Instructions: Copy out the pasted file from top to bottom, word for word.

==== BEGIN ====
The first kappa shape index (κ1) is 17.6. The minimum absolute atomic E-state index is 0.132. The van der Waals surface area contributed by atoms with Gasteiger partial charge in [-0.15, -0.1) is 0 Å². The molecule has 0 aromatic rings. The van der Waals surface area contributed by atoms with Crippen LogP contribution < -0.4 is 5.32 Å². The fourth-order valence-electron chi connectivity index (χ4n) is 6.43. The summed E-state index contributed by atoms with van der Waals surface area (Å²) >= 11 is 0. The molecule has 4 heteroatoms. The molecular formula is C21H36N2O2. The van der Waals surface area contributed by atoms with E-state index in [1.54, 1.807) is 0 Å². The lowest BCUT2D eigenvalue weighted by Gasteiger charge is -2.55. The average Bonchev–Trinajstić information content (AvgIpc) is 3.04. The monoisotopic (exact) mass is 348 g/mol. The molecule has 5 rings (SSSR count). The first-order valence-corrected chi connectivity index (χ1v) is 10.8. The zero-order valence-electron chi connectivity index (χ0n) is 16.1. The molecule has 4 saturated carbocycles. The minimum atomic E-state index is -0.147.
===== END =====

The first kappa shape index (κ1) is 17.6. The minimum absolute atomic E-state index is 0.132. The van der Waals surface area contributed by atoms with Gasteiger partial charge in [-0.15, -0.1) is 0 Å². The molecule has 0 aromatic rings. The van der Waals surface area contributed by atoms with Crippen LogP contribution < -0.4 is 5.32 Å². The fourth-order valence-electron chi connectivity index (χ4n) is 6.43. The summed E-state index contributed by atoms with van der Waals surface area (Å²) >= 11 is 0. The molecule has 4 heteroatoms. The molecular formula is C21H36N2O2. The van der Waals surface area contributed by atoms with E-state index in [1.54, 1.807) is 0 Å². The lowest BCUT2D eigenvalue weighted by Gasteiger charge is -2.55. The average Bonchev–Trinajstić information content (AvgIpc) is 3.04. The monoisotopic (exact) mass is 348 g/mol. The molecule has 5 rings (SSSR count). The first-order valence-corrected chi connectivity index (χ1v) is 10.8. The zero-order valence-electron chi connectivity index (χ0n) is 16.1. The molecule has 4 saturated carbocycles. The minimum atomic E-state index is -0.147.